Movie count for 2011: 89

Sunday, July 17, 2011

Adventure Movies

Leon: Brutal but charming Luc Besson tragicomic thriller about an assassin who finds himself, through a strange chain of events, the custodian of a twelve-year-old girl out for revenge on her parents' killers. The whole story is strangely credible, with Natalie Portman having IMO thus far never bettered her performance as the girl in question.

Les Aventures D'Adele Blanc-Sec: Besson in considerably more playful mode, a slightly silly steampunk comedy about an Edwardian adventuress on a quest to find and revive the Egyptian mummy who she believes can save her sister's life, complicated by the intervention of the police, a pterodactyl and Rameses III. Gets a bit annoyingly slapstick at times, but it is saved by a rather biting sense of humour and the fact that the heroine is rather obviously a sociopath.

The Hidden Fortress: Kurosawa/Mifune classic, featuring a bearded general's attempt to get a rebel warrior princess to safety in enemy territory, as witnessed by two foot soldiers (George Lucas, in the intro to this DVD, tries very hard to downplay how influential all this was on the Star Wars franchise). While Mifune is great as the general, the plot is gripping, and the themes touching on the meaning of loyalty and honour, the brilliant touch really lies with the foot soldiers; cowardly, venal, greedy, stupid, cunning, loyal and affectionate by turns, and always utterly believable.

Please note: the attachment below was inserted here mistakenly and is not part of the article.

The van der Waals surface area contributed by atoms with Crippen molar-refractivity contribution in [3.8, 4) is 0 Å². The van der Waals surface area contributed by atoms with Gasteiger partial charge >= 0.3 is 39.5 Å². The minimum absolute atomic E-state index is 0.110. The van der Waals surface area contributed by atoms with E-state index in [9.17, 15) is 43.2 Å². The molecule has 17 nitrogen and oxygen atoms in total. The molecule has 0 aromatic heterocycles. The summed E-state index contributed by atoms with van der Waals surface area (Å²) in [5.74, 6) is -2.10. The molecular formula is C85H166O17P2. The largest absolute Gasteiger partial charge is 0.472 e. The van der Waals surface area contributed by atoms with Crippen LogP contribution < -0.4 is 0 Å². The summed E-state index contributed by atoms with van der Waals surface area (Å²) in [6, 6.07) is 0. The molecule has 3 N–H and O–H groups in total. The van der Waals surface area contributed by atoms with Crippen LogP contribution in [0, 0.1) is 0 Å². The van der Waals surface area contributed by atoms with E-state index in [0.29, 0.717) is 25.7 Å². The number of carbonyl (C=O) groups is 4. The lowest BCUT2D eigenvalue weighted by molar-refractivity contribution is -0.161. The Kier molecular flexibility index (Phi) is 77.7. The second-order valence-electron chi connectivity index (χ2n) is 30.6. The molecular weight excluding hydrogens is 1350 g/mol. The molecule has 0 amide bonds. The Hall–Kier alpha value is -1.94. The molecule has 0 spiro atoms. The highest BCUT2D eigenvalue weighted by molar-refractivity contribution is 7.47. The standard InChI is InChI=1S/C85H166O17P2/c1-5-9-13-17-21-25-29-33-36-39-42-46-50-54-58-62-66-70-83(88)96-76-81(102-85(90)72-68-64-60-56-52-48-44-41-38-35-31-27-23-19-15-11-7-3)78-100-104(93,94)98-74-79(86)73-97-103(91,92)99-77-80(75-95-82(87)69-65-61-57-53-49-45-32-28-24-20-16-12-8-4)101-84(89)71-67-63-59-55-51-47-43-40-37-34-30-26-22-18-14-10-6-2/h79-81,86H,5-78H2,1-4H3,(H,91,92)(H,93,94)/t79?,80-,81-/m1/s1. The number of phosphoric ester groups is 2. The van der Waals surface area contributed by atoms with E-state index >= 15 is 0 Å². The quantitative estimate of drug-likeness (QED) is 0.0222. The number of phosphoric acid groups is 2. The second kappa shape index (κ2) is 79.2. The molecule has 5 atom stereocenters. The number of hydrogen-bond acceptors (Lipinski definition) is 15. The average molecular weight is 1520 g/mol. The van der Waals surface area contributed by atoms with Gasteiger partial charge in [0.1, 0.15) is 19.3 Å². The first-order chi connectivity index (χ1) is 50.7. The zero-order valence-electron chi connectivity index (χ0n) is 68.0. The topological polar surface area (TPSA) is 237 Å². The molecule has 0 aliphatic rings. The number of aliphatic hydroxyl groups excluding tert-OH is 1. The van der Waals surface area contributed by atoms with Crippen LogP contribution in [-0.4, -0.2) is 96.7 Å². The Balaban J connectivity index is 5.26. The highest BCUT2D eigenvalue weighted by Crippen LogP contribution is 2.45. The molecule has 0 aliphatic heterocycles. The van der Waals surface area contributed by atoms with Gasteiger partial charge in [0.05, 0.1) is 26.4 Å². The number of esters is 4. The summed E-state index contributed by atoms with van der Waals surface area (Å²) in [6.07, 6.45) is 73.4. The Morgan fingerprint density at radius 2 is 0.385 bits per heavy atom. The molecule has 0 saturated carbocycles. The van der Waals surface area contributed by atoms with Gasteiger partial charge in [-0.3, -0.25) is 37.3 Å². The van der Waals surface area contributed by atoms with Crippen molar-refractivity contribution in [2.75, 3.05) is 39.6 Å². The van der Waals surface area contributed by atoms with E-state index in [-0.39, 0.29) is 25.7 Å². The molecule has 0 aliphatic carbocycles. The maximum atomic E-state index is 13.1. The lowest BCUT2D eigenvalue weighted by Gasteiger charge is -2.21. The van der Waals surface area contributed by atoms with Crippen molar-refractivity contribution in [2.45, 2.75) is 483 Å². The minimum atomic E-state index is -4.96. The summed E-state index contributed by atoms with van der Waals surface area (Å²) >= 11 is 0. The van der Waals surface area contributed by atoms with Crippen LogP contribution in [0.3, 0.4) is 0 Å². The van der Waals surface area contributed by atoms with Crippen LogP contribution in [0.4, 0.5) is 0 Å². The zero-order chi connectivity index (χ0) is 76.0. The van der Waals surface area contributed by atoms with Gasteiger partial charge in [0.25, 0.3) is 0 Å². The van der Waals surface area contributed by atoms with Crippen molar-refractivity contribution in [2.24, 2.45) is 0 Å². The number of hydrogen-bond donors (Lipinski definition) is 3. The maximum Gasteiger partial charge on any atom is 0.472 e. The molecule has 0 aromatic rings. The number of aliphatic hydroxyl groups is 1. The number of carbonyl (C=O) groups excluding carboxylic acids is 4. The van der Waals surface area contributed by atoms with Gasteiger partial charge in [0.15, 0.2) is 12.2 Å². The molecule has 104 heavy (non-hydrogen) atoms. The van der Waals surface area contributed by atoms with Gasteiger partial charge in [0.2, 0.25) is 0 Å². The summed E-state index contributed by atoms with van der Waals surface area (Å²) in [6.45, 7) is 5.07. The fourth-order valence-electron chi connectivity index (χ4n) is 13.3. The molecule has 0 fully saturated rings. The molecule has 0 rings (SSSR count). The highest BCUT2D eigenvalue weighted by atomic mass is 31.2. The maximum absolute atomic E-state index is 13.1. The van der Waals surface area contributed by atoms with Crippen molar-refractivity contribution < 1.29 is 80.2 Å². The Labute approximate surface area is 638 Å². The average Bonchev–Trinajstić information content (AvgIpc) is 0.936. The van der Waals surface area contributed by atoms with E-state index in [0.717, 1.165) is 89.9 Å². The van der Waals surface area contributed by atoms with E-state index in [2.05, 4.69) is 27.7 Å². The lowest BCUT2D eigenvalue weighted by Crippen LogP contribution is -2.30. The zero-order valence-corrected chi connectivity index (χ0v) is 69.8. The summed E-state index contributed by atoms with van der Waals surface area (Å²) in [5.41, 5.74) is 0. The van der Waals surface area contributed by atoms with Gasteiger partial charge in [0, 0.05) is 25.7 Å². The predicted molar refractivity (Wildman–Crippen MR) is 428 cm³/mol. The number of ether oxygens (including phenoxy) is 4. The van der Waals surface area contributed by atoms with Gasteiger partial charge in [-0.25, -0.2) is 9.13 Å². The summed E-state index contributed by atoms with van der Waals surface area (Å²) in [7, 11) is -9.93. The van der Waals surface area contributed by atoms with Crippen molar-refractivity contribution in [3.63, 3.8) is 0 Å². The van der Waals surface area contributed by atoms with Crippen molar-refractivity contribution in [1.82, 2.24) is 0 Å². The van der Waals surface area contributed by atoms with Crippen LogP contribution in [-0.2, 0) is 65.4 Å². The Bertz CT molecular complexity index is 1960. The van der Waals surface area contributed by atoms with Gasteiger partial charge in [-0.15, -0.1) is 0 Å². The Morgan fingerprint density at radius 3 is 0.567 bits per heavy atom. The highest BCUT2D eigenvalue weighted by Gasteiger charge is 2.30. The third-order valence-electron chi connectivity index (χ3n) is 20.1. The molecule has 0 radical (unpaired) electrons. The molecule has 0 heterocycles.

Life Force: Faintly misguided mid-eighties attempt to revive the British horror-SF genre, ripping off Quatermass, Blake's 7: Killer, various episodes of Doctor Who and arguably The Satanic Rites of Dracula by turns. Which should have been a lot better, but the problem is that it's a) humourless and b) pointless (as in, it's not actually about anything bar looking cool). Still, there's some very good animatronics.

Black Sheep: Not the New Zealand horror(bad?)flick, but a low-budget Russian drama about a group of criminals who escape during WWII and find themselves in a tiny peasant village, fighting off the German army on the one side and the Russian army on the other. With a setup like that it could have been a pointed satire, a tragic drama and/or a witty black comedy, but unfortunately it's just a bit unengaging.

Movie count for 2011: 88, and still haven't got onto the Tati boxset yet.